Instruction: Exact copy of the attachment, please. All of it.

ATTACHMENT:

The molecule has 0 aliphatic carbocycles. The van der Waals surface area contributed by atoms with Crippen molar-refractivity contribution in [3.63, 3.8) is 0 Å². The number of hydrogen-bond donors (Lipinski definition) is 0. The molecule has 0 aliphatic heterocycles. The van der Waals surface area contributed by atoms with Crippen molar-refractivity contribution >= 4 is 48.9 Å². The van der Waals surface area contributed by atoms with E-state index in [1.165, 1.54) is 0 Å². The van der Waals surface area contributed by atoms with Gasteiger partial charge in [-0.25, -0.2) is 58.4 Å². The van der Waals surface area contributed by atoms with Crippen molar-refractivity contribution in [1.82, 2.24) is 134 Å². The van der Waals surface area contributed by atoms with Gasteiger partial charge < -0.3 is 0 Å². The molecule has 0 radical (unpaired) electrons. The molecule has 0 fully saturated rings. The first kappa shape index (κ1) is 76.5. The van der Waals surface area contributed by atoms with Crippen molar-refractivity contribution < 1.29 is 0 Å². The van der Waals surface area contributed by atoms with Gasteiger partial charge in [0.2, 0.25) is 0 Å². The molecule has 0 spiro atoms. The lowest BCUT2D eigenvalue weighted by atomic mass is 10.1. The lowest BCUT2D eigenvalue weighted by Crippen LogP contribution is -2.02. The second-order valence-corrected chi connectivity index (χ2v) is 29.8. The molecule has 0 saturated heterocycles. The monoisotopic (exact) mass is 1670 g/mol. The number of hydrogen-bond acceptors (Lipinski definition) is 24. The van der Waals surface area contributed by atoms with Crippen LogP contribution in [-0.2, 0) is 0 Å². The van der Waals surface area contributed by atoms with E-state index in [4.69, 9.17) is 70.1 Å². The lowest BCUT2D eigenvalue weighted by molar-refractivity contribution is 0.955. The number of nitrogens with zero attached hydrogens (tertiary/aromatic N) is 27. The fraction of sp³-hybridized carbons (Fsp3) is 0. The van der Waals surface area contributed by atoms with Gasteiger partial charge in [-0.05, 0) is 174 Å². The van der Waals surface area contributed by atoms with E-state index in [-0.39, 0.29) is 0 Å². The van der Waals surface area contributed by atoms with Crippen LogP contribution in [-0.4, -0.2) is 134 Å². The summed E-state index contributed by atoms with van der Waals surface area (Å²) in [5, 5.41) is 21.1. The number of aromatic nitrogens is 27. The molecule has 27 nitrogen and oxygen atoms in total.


The molecule has 0 aliphatic carbocycles. The van der Waals surface area contributed by atoms with Crippen molar-refractivity contribution in [3.63, 3.8) is 0 Å². The number of hydrogen-bond donors (Lipinski definition) is 0. The molecule has 0 aliphatic heterocycles. The van der Waals surface area contributed by atoms with Crippen molar-refractivity contribution >= 4 is 48.9 Å². The van der Waals surface area contributed by atoms with E-state index in [1.165, 1.54) is 0 Å². The van der Waals surface area contributed by atoms with Gasteiger partial charge in [-0.25, -0.2) is 58.4 Å². The van der Waals surface area contributed by atoms with Crippen molar-refractivity contribution in [1.82, 2.24) is 134 Å². The van der Waals surface area contributed by atoms with Gasteiger partial charge < -0.3 is 0 Å². The molecule has 0 radical (unpaired) electrons. The molecule has 0 fully saturated rings. The first kappa shape index (κ1) is 76.5. The van der Waals surface area contributed by atoms with Crippen molar-refractivity contribution < 1.29 is 0 Å². The van der Waals surface area contributed by atoms with Gasteiger partial charge in [0.2, 0.25) is 0 Å². The molecule has 0 spiro atoms. The lowest BCUT2D eigenvalue weighted by atomic mass is 10.1. The lowest BCUT2D eigenvalue weighted by Crippen LogP contribution is -2.02. The second-order valence-corrected chi connectivity index (χ2v) is 29.8. The molecule has 0 saturated heterocycles. The monoisotopic (exact) mass is 1670 g/mol. The number of hydrogen-bond acceptors (Lipinski definition) is 24. The van der Waals surface area contributed by atoms with Crippen LogP contribution in [-0.2, 0) is 0 Å². The van der Waals surface area contributed by atoms with E-state index in [4.69, 9.17) is 70.1 Å². The lowest BCUT2D eigenvalue weighted by molar-refractivity contribution is 0.955. The number of nitrogens with zero attached hydrogens (tertiary/aromatic N) is 27. The fraction of sp³-hybridized carbons (Fsp3) is 0. The van der Waals surface area contributed by atoms with Gasteiger partial charge in [-0.05, 0) is 174 Å². The van der Waals surface area contributed by atoms with E-state index in [-0.39, 0.29) is 0 Å². The van der Waals surface area contributed by atoms with Crippen LogP contribution in [-0.4, -0.2) is 134 Å². The summed E-state index contributed by atoms with van der Waals surface area (Å²) in [5, 5.41) is 21.1. The number of aromatic nitrogens is 27. The molecule has 27 nitrogen and oxygen atoms in total.